Blog kindly submitted by Dr Jonathan Mills and Dr Unniparambath Prabhakaran.
With the recently held (and somewhat unexpected) general election in June, this provided an opportunity for us to reflect that as GPs, how we encourage our patients to exercise their democratic rights, and are we aware just who can vote?
Whilst voting can be straightforward for many people who have registered, as GPs we should be mindful of those who are disenfranchised by the very nature of difficulty getting to the polling booth or posting a vote. This is particularly the case for those in care homes, hospital and psychiatric units, where physical health problems restrict participation, or the locked nature of some of the wards serves as a barrier to exercising the right to vote. In the 2010 General Election, psychiatric inpatients were half as likely to register to vote. If registered, they were again half as likely to vote compared to the general population (McIntyre et al., 2012). The majority of those unregistered were not aware of their eligibility to vote or the registration process.
Historically, inpatients in psychiatric settings were disenfranchised in UK general elections as ‘lunatics’ and ‘idiots’ under the Representation of the People Act 1949, before the electoral Administration Act (2006) granted psychiatric inpatients a right to vote whether they were informally admitted or detained under the civil sections of the Mental Health Act 1983 (MHA). Thus psychiatric patients have a right to vote personally, or by proxy, and should be encouraged to register to vote and exercise that right should they choose. For clarity, patients who are sectioned under civil sections of the MHA (this also includes prisoners remanded to hospital under the MHA on Sections 35, 36 or 48) are entitled to vote (Royal College of Psychiatrists, 2015). However, prisoners detained after conviction of a criminal offence who are ordered to hospital be the courts and those who have impaired capacity (which includes dementia) do not in themselves demonstrate legal incapacity to vote, and these individuals should be supported if they intend to register and vote (Royal College of Psychiatrists, 2015).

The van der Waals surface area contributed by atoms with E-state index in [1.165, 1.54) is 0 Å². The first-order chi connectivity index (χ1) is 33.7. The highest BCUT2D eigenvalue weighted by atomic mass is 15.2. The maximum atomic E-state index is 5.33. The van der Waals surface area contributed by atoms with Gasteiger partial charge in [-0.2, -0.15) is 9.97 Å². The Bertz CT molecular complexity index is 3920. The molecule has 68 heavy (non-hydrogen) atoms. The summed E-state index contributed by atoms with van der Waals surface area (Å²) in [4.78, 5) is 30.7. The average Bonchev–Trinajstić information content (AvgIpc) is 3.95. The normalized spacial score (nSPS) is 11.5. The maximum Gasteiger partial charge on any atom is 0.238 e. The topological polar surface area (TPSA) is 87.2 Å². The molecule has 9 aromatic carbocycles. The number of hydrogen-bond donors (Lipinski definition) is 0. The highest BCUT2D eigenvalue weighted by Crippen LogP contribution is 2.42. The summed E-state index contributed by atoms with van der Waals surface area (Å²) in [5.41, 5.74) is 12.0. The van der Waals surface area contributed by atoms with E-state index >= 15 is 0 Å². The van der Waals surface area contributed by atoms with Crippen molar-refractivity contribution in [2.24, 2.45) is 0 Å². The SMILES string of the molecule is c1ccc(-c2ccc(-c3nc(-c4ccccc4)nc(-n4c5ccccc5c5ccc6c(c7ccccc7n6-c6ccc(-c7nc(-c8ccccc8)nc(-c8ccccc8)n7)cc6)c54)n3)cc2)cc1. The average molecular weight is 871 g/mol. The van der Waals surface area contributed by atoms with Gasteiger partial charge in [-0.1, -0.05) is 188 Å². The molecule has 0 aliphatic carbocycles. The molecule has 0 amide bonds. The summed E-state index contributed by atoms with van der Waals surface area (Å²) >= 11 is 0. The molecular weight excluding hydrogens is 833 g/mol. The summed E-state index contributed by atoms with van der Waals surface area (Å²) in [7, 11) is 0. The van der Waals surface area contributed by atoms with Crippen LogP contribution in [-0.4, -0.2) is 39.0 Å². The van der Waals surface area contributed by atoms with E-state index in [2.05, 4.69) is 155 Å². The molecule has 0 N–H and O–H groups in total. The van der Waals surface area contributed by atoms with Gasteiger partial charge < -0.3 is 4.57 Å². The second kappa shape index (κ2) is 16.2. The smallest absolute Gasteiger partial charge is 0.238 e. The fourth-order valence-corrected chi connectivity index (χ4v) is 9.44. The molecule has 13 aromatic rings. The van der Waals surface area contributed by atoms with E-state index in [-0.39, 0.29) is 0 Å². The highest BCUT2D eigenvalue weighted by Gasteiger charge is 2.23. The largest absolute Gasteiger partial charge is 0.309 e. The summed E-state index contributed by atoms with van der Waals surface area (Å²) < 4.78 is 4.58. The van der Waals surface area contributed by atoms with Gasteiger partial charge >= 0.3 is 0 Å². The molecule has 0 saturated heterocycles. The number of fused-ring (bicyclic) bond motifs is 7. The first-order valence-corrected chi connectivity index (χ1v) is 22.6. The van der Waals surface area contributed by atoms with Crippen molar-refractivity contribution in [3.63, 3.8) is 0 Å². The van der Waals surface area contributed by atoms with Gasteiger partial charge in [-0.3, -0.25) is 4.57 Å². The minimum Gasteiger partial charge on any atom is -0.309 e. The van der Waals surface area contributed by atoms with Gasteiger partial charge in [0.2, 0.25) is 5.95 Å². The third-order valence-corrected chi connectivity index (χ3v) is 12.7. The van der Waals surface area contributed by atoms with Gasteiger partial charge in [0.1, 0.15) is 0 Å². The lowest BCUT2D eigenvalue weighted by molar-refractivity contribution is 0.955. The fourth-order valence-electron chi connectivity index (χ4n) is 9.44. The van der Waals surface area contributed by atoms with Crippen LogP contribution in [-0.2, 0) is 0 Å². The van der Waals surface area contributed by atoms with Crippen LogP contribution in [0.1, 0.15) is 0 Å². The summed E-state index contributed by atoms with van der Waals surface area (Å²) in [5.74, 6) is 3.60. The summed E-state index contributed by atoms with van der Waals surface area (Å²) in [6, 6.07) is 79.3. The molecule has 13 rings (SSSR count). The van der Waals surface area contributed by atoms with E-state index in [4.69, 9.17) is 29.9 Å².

A GP may have patients in the community under care of psychiatric teams, subject to mental health legislation (such as Community Treatment Orders) who are also entitled to vote, despite restrictions to their liberty such orders may pose.
Similarly, patients who are homeless can make a ‘declaration of local connection’ should they spend a significant period of time at a particular address or location. Those in residential and nursing homes may lack the physical ability to go to a polling station, or even to physically mark a ballot paper, but again this should not be a bar to choosing their representatives. Care homes should be encouraged to help residents register and vote. Where someone is unable to vote but wishes to do so, remind them they can nominate a proxy to enable them. As GPs, we work under the premise that adults have capacity until proven otherwise, we should also work under the assumption that patients have capacity to register and vote.
McIntyre J, Yelamanchili V, Naz S, Khwaja M, Clarke M. Uptake and knowledge of voting rights by adult in-patients during the 2010 UK general election. The Psychiatrist 2012; 36: 126-130
Royal College of Psychiatrists, Voting rights for mental health patients, (2015), available via http://www.rcpsych.ac.uk/mediacentre/pressreleases2015/votingrights.aspx Last accessed 18/7/2017